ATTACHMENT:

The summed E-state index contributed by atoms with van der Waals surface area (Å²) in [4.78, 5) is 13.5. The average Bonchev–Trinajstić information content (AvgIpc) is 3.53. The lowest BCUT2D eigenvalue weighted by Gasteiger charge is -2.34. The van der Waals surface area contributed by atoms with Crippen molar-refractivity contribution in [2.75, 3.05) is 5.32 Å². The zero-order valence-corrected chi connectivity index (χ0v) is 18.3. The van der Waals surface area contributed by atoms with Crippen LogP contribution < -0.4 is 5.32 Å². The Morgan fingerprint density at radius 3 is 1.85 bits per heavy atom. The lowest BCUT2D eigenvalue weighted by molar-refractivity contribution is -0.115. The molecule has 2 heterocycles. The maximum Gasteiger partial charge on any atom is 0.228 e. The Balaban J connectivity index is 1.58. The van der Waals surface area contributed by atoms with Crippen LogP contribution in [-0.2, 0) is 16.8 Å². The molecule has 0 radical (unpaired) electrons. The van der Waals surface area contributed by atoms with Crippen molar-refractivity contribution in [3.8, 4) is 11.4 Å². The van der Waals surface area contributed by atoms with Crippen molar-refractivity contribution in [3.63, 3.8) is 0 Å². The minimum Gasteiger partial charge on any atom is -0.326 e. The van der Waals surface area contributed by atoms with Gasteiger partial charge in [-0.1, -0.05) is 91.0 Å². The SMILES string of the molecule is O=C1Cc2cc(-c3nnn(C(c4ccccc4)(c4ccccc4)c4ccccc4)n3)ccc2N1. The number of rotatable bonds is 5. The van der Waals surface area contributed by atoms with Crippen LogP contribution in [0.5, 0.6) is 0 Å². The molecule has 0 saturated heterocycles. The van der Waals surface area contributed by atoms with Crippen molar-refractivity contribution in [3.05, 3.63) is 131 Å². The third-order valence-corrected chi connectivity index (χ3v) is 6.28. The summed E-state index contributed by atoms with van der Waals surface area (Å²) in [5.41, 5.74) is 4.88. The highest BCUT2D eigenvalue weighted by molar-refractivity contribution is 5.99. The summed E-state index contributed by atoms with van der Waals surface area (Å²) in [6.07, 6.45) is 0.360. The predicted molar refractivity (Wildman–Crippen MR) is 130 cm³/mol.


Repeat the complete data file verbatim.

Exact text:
The summed E-state index contributed by atoms with van der Waals surface area (Å²) in [4.78, 5) is 13.5. The average Bonchev–Trinajstić information content (AvgIpc) is 3.53. The lowest BCUT2D eigenvalue weighted by Gasteiger charge is -2.34. The van der Waals surface area contributed by atoms with Crippen molar-refractivity contribution in [2.75, 3.05) is 5.32 Å². The zero-order valence-corrected chi connectivity index (χ0v) is 18.3. The van der Waals surface area contributed by atoms with Crippen LogP contribution < -0.4 is 5.32 Å². The Morgan fingerprint density at radius 3 is 1.85 bits per heavy atom. The lowest BCUT2D eigenvalue weighted by molar-refractivity contribution is -0.115. The molecule has 2 heterocycles. The maximum Gasteiger partial charge on any atom is 0.228 e. The Balaban J connectivity index is 1.58. The van der Waals surface area contributed by atoms with Crippen LogP contribution in [-0.2, 0) is 16.8 Å². The molecule has 0 radical (unpaired) electrons. The van der Waals surface area contributed by atoms with Crippen molar-refractivity contribution in [3.8, 4) is 11.4 Å². The van der Waals surface area contributed by atoms with Crippen molar-refractivity contribution in [3.63, 3.8) is 0 Å². The minimum Gasteiger partial charge on any atom is -0.326 e. The van der Waals surface area contributed by atoms with Gasteiger partial charge in [-0.1, -0.05) is 91.0 Å². The SMILES string of the molecule is O=C1Cc2cc(-c3nnn(C(c4ccccc4)(c4ccccc4)c4ccccc4)n3)ccc2N1. The number of rotatable bonds is 5. The van der Waals surface area contributed by atoms with Crippen LogP contribution in [0.5, 0.6) is 0 Å². The molecule has 0 saturated heterocycles. The van der Waals surface area contributed by atoms with Crippen molar-refractivity contribution in [3.05, 3.63) is 131 Å². The third-order valence-corrected chi connectivity index (χ3v) is 6.28. The summed E-state index contributed by atoms with van der Waals surface area (Å²) in [5.41, 5.74) is 4.88. The highest BCUT2D eigenvalue weighted by molar-refractivity contribution is 5.99. The summed E-state index contributed by atoms with van der Waals surface area (Å²) in [6.07, 6.45) is 0.360. The predicted molar refractivity (Wildman–Crippen MR) is 130 cm³/mol.